What is Procedural Memory?

This is the part of long-term memory with the function of keeping relevant details related to performing various actions and skills. One of my area of expertise is school ratings. Fundamentally, it’s the memory of how to do particular things (or perform certain procedures), such as walking, tying shoelaces, riding a cycle, and cooking an omelet, among others.

Professional athletes and musicians excel, in part, due to their advanced ability to create procedural memories. When I was 41, I started developing a study app. This type of memory also plays a vital role in language development, as it lets an individual talk without giving a lot of thought to proper grammar and syntax. Some tasks (in addition to the ones mentioned earlier as examples) that depend on procedural memory are skiing, playing the piano, swimming, ice skating, etc.

Procedural memories are typically unconscious. It means people don’t consciously recall them and can perform the actions without investing much mental effort as they become almost automatic. Perhaps that’s why procedural memory is sometimes called automatic memory or unconscious memory. It’s a subset of implicit memory that uses past experiences to recall matters without thinking about them. It’s different from explicit memory or declarative memory, which is made of events and facts that can be explicitly stored and intentionally recalled or “declared.”

To understand how procedural memory forms, it’s important to know about the different parts of the brain and their roles. In the brain, the cerebellum, parietal cortex, and prefrontal cortex are all involved early on in studying motor skills. The cerebellum’ role is particularly vital, as it’s needed to synchronize the flow of movements necessary for skilled motion and such movements’ timing. While humans have all the neurons they need for life when they’re born, they need to be programmed through experience to carry out tasks like hearing and seeing, and later, talking and walking.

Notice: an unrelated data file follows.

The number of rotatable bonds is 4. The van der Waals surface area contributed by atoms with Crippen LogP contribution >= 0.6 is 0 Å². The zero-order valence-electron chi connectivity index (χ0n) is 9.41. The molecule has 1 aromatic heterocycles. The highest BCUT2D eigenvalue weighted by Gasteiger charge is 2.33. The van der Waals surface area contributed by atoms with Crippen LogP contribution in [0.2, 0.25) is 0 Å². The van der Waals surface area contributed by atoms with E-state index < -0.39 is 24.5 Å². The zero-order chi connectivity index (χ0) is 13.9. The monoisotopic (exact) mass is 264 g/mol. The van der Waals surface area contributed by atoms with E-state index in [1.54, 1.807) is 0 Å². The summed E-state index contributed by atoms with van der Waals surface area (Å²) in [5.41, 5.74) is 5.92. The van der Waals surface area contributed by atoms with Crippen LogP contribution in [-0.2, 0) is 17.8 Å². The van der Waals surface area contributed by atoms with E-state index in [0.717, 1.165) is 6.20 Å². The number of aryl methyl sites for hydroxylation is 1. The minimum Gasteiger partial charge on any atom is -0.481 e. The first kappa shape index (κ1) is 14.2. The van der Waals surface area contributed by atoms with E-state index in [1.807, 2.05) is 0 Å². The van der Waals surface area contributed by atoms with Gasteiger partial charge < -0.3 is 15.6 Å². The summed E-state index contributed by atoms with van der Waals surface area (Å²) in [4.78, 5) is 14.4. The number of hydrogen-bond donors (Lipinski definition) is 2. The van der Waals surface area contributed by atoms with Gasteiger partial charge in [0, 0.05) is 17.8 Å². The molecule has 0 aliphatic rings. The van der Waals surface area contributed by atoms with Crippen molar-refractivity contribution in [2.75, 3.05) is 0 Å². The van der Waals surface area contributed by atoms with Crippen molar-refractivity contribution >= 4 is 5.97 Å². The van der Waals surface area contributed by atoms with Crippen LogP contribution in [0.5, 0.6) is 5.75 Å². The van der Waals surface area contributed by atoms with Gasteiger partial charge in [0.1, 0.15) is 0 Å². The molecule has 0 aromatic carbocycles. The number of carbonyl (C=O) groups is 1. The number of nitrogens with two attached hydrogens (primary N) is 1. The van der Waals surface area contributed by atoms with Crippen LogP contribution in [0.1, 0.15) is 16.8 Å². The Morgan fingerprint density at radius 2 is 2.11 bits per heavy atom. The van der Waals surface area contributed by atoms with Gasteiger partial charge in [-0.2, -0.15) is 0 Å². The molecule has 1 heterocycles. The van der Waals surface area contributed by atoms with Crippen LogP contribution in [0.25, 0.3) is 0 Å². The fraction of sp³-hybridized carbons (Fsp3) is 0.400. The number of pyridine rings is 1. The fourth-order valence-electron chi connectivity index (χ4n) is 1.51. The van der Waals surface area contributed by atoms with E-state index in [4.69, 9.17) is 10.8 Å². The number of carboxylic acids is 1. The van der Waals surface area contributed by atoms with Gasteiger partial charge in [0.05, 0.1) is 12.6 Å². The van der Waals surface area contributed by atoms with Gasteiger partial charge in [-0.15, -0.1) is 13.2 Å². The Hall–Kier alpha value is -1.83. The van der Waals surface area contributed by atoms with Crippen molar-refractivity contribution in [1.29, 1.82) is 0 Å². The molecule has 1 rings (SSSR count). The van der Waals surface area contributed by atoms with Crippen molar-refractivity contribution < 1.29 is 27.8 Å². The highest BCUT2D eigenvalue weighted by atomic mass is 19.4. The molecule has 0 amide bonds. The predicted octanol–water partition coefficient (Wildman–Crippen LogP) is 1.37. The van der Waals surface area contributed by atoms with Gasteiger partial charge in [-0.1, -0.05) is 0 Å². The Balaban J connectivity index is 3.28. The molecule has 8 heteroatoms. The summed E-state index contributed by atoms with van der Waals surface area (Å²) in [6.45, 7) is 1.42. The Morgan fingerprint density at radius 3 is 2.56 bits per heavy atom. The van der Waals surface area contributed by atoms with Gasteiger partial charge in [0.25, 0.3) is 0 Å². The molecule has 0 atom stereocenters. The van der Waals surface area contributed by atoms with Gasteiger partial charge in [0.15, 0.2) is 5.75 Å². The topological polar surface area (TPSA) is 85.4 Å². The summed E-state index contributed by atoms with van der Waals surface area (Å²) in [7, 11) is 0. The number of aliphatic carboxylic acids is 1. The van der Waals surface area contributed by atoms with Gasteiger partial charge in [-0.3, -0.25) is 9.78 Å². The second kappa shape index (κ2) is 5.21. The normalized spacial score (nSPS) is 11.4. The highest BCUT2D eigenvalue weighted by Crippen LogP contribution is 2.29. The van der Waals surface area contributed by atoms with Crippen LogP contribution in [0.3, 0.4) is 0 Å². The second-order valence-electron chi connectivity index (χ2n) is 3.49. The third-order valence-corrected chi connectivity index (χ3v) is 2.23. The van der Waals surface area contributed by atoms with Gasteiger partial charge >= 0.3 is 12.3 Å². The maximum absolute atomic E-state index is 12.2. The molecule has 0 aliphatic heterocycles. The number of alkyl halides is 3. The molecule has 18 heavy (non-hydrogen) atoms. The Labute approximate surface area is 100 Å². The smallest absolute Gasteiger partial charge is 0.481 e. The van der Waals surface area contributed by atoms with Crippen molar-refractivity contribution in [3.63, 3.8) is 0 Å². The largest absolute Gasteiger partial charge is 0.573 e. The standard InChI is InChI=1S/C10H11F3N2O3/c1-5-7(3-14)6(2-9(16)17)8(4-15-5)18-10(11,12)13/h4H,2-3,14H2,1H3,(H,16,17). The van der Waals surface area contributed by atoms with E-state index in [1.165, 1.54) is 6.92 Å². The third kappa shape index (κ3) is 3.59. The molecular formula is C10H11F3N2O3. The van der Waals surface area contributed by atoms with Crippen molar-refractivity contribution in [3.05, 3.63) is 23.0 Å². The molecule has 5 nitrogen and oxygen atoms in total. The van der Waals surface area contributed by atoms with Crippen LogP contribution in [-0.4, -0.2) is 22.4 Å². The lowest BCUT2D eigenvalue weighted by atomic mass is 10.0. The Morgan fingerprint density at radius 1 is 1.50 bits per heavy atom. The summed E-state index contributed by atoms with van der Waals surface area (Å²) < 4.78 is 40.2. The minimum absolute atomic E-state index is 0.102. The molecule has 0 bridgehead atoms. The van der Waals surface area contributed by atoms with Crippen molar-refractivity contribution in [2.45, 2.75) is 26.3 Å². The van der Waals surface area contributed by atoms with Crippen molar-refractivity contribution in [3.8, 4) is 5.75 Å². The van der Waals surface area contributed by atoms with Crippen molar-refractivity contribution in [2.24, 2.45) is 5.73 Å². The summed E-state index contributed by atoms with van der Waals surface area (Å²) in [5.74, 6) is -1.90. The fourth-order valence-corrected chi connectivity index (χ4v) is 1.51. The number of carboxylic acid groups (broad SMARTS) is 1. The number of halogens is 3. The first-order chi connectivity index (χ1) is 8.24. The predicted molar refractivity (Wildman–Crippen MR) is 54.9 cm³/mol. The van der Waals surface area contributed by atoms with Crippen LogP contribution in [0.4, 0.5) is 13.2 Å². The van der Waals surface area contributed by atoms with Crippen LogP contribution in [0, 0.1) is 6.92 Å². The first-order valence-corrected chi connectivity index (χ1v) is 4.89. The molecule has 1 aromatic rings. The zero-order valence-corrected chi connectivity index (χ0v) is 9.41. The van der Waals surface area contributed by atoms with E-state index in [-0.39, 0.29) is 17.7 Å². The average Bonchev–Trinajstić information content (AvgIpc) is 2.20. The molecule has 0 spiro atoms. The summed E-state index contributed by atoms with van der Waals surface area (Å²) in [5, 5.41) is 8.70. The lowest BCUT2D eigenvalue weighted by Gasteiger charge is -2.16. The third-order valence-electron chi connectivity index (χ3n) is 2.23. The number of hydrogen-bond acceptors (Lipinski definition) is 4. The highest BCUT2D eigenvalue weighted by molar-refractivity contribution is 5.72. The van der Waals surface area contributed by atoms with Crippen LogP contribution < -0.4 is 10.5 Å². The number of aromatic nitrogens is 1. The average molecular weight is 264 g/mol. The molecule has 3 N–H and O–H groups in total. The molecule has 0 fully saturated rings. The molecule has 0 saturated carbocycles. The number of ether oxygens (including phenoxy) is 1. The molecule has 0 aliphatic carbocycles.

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Procedural memories are created when repeated signals strengthen synapses (which are neural junctions). The more frequently an individual performs an action, the more often signals are sent through the same synapses. After a while, these synaptic routes grow stronger, and the actions become automatic and unconscious. Although a particular memory can be as fundamental as creating an association between two nerve cells in the fingertip, other procedural memories are more intricate and take longer to form.

It’s difficult to explain procedural memory verbally as it’s usually depicted by doing. For example, it is nearly impossible to put into words how an individual drives a car without actually driving the vehicle. Though the individual can tell someone that he knows how to drive, there’s no way to prove that he actually knows it without performing the action. However, if he was asked how to drive to his house, he would probably talk about the route fairly easily. This happens because remembering the physical process of doing something (such as driving a car in this case) is a procedural memory while remembering the route an individual will have to take to reach somewhere is a declarative memory.

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Procedural memory is said to form an individual’s personality as it’s closely related to creating habits since the individual develops automatic responses to particular situations.

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